Host to 65 international sports federations including football’s governing body Fifa, Switzerland is under pressure to hold organisations more to account. Tough new law changes before parliament could make the Swiss a forerunner in the fight against sports corruption, say observers.
Last month some 30 European sports ministers gathered in the picturesque town of Magglingen, high above Lake Biel in western Switzerland, for a Council of Europe external linkmeeting to discuss the thorny issues of good governance and match-fixing in international sports.
At the end of the two days 15 countries signed a treaty pledging better prevention and prosecution of match-fixing and corruption in sports, led by Swiss Sports Minister Ueli Maurer.
While much of the attention was on the convention, the importance of Switzerland’s role in the fight against sports corruption was not lost on delegates.
“As a seat of more than half the Olympic sports federationsexternal link, the International Olympic Committee (IOC)external link, Fifaexternal link, and Uefa, which play a fundamental role in the governance of world and European sport, Switzerland is directly impacted if there is corruption in sport,” Michael Connarty, vice-chairman of the Council of Europe Parliamentary Assembly Sub-Committee on Education, Youth and Sport, told the gathering.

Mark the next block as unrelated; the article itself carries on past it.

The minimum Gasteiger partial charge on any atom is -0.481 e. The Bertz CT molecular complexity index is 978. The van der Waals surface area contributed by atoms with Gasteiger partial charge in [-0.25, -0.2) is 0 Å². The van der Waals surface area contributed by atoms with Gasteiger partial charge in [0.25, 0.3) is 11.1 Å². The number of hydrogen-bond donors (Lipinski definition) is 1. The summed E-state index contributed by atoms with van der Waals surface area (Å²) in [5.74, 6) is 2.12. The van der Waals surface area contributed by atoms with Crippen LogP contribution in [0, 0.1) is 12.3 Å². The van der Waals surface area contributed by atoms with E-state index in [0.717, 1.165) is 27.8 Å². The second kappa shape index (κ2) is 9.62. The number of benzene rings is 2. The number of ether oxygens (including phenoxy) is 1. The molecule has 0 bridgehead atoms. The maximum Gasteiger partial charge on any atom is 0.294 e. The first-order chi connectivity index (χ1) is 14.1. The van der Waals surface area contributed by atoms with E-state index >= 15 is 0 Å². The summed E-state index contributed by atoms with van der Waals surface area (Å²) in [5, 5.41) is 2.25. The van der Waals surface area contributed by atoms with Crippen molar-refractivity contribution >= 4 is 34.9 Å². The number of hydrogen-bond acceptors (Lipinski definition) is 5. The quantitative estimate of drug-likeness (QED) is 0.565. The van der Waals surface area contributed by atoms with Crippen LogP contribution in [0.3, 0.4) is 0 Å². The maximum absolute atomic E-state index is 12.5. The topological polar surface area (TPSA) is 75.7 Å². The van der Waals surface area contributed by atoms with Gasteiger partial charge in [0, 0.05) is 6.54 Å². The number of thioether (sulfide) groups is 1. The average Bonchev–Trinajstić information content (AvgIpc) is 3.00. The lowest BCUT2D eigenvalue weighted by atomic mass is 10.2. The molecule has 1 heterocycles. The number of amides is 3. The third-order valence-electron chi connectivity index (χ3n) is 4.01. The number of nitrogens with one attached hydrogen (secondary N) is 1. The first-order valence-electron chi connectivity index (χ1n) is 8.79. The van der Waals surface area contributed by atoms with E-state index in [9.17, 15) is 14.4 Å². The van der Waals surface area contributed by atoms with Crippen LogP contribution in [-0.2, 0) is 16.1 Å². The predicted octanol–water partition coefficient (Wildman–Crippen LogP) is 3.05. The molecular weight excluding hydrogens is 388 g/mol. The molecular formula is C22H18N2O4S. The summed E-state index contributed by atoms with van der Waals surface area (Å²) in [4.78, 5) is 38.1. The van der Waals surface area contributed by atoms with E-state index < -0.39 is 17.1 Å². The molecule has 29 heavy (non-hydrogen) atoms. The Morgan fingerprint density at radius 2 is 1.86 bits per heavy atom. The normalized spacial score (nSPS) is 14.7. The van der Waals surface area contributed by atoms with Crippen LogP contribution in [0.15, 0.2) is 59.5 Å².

With all eyes on the alpine nation, Swiss officials are keen to stress that they are not idle and have actually got a measure of the problem.
“Switzerland is pleased to confirm its active role in the fight against abuses of sport, which threaten its values and credibility,” said Maurer.
The Swiss point to a Federal Sports Office 2012 report on sports corruptionexternal link, which called for “more robust action”, and the resulting raft of legal changes being considered by parliament, which include amendments to the Unfair Competition Act and the Swiss Criminal Code.
These will make private corruption a criminal offence, even if it does not lead to a distortion of competition as per the current situation. Private corruption cases will be dealt with automatically. At present Swiss courts only take on with private corruption cases once they receive a complaint from a company, individual or group. Sports organisations, businesses and regular associations will all be concerned.
But there are other legal changes afoot. In the autumn session of parliament, MPs backed amendments to a Swiss anti-money-laundering law to classify top sports officials in Switzerland as “Politically Exposed Persons” (PEPs) and thus subject to greater financial scrutiny and transparency. National lottery legislation is also being revised to combat illegal betting and match-fixing.